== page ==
Reviews > Books
‘Sounds of the Underground’, Excavated

Stephen Graham manages to distil the essence of underground and fringe music into identifiable and recognizable components of a larger, global movement.

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To Be Iranian Is to Be in a State of Perpetual Motion and Discovery

Hamid Dabashi's Iran Without Borders is a paean to the alternate ways in which the “real” Iran has been depicted since the 19th century.

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Nato Thompson’s Culture as Weapon’ in the Shadow of a Political Spectacle

Nato Thompson reminds us that battles are fought not just over culture, but with it.

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‘Pretending Is Lying’ Explores the Complexity of Human Relationships

The nostalgic self-reflection in Dominique Goblet's work is painfully honest and verges on the bittersweet.

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Juan Gabriel Vásquez’s ‘Reputations’ Explores the Slippery Nature of Memory

Vásquez’s work shows how reputation is its own hermetic chamber, sealing the person off from his self.

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In Detroit They Come Out at Night

Grafitti artists, the jazz, punk, and hip-hop scenes, and the lonely mean streets of Detroit are captured by this survey of 13 photographers.

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Black and White and Katrina All Over: Jazz Religion, the Second Line, and Black New Orleans

One of the best things about this updated edition of Jazz Religion, the Second Line, and Black New Orleans is that it looks at what’s to come just as much as it looks at bygones.

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25 Jan 2017 // 8:30 AM

Iggy Is Not a Stooge

Total Chaos reminds us that the godfather of punk is not an idiot.

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This Graphic Novel Adaptation of ‘Kindred’ Is Made Awkward With KLOKs! and CHOOMs!

If you’ve never read any of Octavia E. Butler's works, Kindred is a good place to start, but this version is a little too manga for such a serious work.

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The Mystery of the Medieval ‘Voynich’ Manuscript Still Holds the Power to Fascinate

From the court of the 17th century Holy Roman Empire to the National Security Agency, The Voynich Manuscript has been scrutinized but not yet deciphered.

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Three Americans Visited Cuba…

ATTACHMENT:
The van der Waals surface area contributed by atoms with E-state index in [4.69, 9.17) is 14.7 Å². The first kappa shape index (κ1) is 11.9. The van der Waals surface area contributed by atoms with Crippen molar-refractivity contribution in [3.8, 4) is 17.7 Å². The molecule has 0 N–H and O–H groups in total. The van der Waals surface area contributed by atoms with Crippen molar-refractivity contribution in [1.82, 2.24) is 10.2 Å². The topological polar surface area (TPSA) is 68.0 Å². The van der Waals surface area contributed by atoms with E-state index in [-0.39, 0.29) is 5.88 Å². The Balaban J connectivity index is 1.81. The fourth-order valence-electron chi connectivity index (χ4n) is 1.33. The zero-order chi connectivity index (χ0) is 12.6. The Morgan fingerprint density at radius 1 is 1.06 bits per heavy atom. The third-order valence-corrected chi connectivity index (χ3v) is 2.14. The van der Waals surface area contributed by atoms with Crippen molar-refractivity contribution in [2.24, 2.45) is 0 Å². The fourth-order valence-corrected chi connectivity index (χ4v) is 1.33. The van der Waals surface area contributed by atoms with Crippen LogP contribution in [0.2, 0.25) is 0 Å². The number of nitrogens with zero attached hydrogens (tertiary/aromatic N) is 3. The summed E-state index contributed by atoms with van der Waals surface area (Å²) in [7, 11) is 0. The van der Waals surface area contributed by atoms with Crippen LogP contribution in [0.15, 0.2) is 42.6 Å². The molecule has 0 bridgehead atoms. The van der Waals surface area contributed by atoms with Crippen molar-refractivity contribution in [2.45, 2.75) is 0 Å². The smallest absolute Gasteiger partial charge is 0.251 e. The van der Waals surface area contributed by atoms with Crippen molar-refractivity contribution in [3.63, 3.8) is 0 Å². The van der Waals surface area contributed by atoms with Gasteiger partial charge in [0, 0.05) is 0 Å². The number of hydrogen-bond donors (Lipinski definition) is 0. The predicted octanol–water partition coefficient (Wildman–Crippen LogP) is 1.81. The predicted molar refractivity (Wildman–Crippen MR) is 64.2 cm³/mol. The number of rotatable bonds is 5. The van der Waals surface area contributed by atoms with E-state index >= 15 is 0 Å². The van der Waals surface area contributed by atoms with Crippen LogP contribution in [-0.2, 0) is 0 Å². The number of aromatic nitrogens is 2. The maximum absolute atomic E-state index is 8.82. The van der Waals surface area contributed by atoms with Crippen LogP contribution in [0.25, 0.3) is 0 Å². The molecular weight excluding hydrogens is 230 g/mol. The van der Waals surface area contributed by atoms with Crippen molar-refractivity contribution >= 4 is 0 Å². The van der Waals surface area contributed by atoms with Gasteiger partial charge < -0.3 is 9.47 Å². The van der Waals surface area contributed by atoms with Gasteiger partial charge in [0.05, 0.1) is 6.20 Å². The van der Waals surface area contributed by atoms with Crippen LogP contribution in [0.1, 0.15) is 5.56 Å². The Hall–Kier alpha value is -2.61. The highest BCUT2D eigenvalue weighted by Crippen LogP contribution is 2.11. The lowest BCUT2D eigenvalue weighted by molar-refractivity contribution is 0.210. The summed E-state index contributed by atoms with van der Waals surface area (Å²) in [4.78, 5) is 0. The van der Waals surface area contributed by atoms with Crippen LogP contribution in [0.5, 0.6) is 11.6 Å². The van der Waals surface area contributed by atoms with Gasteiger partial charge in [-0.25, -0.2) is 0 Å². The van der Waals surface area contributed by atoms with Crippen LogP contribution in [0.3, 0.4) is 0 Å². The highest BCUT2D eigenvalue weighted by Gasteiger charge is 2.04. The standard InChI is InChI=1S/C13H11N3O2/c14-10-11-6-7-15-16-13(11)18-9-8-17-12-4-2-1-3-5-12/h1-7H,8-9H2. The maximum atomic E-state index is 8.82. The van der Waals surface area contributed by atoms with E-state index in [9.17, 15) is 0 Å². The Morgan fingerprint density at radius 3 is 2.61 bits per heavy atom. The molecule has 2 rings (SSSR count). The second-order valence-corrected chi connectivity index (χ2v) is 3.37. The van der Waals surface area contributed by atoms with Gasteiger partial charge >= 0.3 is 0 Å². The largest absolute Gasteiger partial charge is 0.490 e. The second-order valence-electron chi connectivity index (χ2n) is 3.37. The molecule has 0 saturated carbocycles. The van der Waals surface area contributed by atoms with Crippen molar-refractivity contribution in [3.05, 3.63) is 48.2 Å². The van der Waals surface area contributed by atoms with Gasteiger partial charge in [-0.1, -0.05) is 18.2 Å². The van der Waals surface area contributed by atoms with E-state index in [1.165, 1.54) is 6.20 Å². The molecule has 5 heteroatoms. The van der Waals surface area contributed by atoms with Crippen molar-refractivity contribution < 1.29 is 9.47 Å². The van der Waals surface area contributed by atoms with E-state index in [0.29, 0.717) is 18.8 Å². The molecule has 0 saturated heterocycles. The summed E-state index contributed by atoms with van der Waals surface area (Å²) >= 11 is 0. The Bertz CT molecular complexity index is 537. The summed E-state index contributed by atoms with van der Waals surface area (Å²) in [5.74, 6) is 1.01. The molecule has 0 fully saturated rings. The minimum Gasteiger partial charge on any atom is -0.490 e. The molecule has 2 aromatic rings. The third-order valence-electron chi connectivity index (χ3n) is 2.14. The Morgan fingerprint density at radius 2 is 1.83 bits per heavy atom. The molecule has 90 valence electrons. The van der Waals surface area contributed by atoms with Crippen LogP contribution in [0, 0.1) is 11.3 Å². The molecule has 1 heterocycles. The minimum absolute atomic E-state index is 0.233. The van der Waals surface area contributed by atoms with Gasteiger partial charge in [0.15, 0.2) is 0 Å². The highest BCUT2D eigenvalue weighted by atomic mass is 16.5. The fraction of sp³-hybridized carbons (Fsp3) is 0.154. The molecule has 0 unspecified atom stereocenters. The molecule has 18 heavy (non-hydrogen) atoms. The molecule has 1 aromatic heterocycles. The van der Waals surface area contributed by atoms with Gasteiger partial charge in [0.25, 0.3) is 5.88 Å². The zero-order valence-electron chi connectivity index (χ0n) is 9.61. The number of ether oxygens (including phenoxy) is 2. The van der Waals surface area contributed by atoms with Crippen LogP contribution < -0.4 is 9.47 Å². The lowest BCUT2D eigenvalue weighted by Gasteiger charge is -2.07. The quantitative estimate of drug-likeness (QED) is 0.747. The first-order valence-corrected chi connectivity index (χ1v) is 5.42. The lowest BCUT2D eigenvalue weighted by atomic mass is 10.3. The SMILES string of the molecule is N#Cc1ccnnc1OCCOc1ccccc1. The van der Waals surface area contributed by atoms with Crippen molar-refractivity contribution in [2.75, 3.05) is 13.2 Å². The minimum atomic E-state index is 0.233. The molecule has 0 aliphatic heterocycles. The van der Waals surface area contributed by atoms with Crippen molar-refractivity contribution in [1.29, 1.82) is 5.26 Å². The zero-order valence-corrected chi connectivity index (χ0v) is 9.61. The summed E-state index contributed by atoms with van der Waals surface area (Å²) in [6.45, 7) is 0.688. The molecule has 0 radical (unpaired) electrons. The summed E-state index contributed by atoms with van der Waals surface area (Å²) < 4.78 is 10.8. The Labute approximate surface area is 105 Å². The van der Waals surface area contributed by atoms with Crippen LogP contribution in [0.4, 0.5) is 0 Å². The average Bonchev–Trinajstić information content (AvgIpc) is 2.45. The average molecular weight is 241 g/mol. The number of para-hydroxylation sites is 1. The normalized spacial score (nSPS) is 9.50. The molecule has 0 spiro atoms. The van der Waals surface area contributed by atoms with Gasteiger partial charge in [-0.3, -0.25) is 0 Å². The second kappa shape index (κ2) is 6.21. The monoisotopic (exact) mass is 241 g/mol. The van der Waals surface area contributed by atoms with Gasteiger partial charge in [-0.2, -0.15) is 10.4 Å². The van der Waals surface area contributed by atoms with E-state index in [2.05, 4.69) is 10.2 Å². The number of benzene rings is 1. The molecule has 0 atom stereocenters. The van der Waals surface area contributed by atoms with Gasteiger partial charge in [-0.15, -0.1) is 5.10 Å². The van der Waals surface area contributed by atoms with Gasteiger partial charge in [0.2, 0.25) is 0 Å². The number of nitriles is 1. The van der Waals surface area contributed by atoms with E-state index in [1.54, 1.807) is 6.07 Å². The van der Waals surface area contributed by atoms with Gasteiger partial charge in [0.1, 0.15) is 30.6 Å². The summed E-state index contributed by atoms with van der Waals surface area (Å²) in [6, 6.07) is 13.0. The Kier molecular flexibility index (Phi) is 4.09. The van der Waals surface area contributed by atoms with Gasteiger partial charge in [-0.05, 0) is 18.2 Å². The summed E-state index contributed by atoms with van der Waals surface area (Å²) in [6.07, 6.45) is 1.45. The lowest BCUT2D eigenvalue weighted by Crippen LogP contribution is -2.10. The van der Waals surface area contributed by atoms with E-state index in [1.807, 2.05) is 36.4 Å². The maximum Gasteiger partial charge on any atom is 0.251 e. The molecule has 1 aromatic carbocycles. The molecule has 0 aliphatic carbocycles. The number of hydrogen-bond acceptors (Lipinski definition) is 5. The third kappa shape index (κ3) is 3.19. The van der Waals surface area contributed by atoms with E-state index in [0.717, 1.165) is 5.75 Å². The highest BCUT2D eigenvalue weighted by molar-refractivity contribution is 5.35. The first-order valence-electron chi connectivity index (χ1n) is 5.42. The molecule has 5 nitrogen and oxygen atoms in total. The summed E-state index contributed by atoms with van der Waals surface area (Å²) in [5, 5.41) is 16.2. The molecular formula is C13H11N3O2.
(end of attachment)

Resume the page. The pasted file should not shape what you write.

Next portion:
Dan Goldberg, Andrea Kuhn and Jody Eddy visited Cuba three times. Then they wrote a cookbook.

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Murakami’s ‘Absolutely on Music’ Is Sort of a My Dinner With Andre for Classical Music Fans

A famed Japanese novelist who just happens to be a supreme music fanatic sits down with a celebrated Japanese conductor for a series of informal talks.

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Tim Dorsey’s Latest Gives Us Beer and Loathing in Florida

Clownfish Blues places trademark characters Serge A. Storms on arguably their wildest and funniest ride yet, resulting in plenty of sex, drugs, violence, and lottery winnings.

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Memory Drawings in Film and Print: ‘Seth’s Dominion’

Seth’s Dominion offers a full picture of an exciting artist brimming with imagination, and with a great deal more to create.

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Not Lame Records’ Jellyfish Story Is a Fitting Tribute

This is the story of two talented Bay Area songwriters who create a pair of brilliant power pop records and then fade into obscurity.

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18 Jan 2017 // 8:30 AM

Glam Is Good

Simon Reynold's Shock and Awe is a thorough investigation into the many facets of rock's most maligned moniker.

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On Speaking to Southerners About Southerners

The Liberal Redneck Manifesto is poised to really put a dent in this mess that landed that creepy moneybag in the White House.

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Ancient Worlds: A Global History of Antiquity by Michael Scott

We are invited to adjust our angle of vision to consider multiple ancient worlds in Central Asia, India, and China.

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Transience Permeates the Introspective Pages in ‘Turkey Rediscovered’

Where Job scraped his sores, where Xenophon crossed the Euphrates, Krause Reichert links the stories he knows well to their terrain and traces.

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Our Lives Are Guided By Addiction

Gregor Hens’ new non-fiction work, Nicotine, is an exploration of one particular niche in the addiction dialogue.

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'Fire Emblem Heroes' Is a Bad Crossover

// Moving Pixels

"Fire Emblem Heroes desperately and shamelessly wants to monetize our love for these characters, yet it has no idea why we came to love them in the first place.

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